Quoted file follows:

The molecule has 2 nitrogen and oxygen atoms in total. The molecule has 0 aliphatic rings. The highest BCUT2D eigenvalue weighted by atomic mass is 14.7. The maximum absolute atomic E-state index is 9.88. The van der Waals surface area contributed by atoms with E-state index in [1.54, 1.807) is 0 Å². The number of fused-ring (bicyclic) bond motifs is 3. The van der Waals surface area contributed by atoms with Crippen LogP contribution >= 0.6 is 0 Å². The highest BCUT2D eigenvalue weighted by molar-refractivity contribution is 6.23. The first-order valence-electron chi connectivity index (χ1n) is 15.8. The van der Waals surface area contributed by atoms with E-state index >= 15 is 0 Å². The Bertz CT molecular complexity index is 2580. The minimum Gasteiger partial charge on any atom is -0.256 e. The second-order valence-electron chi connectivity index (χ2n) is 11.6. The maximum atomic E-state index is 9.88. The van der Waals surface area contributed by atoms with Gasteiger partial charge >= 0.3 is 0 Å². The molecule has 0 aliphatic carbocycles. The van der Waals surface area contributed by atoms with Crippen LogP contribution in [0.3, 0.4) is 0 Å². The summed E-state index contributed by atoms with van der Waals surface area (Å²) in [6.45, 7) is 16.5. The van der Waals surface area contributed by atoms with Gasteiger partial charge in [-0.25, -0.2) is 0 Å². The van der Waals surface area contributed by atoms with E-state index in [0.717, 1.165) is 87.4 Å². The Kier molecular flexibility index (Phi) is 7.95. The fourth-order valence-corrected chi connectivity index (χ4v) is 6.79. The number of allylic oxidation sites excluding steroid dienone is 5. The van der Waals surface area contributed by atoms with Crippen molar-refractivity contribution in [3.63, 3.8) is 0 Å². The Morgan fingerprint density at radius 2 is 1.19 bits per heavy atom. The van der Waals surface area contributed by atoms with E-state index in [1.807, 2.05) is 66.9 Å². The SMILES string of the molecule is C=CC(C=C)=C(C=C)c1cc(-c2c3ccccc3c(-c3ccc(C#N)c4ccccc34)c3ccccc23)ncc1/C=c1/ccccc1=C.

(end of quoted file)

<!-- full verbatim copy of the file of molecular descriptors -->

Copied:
The molecule has 2 nitrogen and oxygen atoms in total. The molecule has 0 aliphatic rings. The highest BCUT2D eigenvalue weighted by atomic mass is 14.7. The maximum absolute atomic E-state index is 9.88. The van der Waals surface area contributed by atoms with E-state index in [1.54, 1.807) is 0 Å². The number of fused-ring (bicyclic) bond motifs is 3. The van der Waals surface area contributed by atoms with Crippen LogP contribution >= 0.6 is 0 Å². The highest BCUT2D eigenvalue weighted by molar-refractivity contribution is 6.23. The first-order valence-electron chi connectivity index (χ1n) is 15.8. The van der Waals surface area contributed by atoms with E-state index >= 15 is 0 Å². The Bertz CT molecular complexity index is 2580. The minimum Gasteiger partial charge on any atom is -0.256 e. The second-order valence-electron chi connectivity index (χ2n) is 11.6. The maximum atomic E-state index is 9.88. The van der Waals surface area contributed by atoms with Gasteiger partial charge >= 0.3 is 0 Å². The molecule has 0 aliphatic carbocycles. The van der Waals surface area contributed by atoms with Crippen LogP contribution in [0.3, 0.4) is 0 Å². The summed E-state index contributed by atoms with van der Waals surface area (Å²) in [6.45, 7) is 16.5. The van der Waals surface area contributed by atoms with Gasteiger partial charge in [-0.25, -0.2) is 0 Å². The van der Waals surface area contributed by atoms with E-state index in [0.717, 1.165) is 87.4 Å². The Kier molecular flexibility index (Phi) is 7.95. The fourth-order valence-corrected chi connectivity index (χ4v) is 6.79. The number of allylic oxidation sites excluding steroid dienone is 5. The van der Waals surface area contributed by atoms with Crippen molar-refractivity contribution in [3.63, 3.8) is 0 Å². The Morgan fingerprint density at radius 2 is 1.19 bits per heavy atom. The van der Waals surface area contributed by atoms with E-state index in [1.807, 2.05) is 66.9 Å². The SMILES string of the molecule is C=CC(C=C)=C(C=C)c1cc(-c2c3ccccc3c(-c3ccc(C#N)c4ccccc34)c3ccccc23)ncc1/C=c1/ccccc1=C.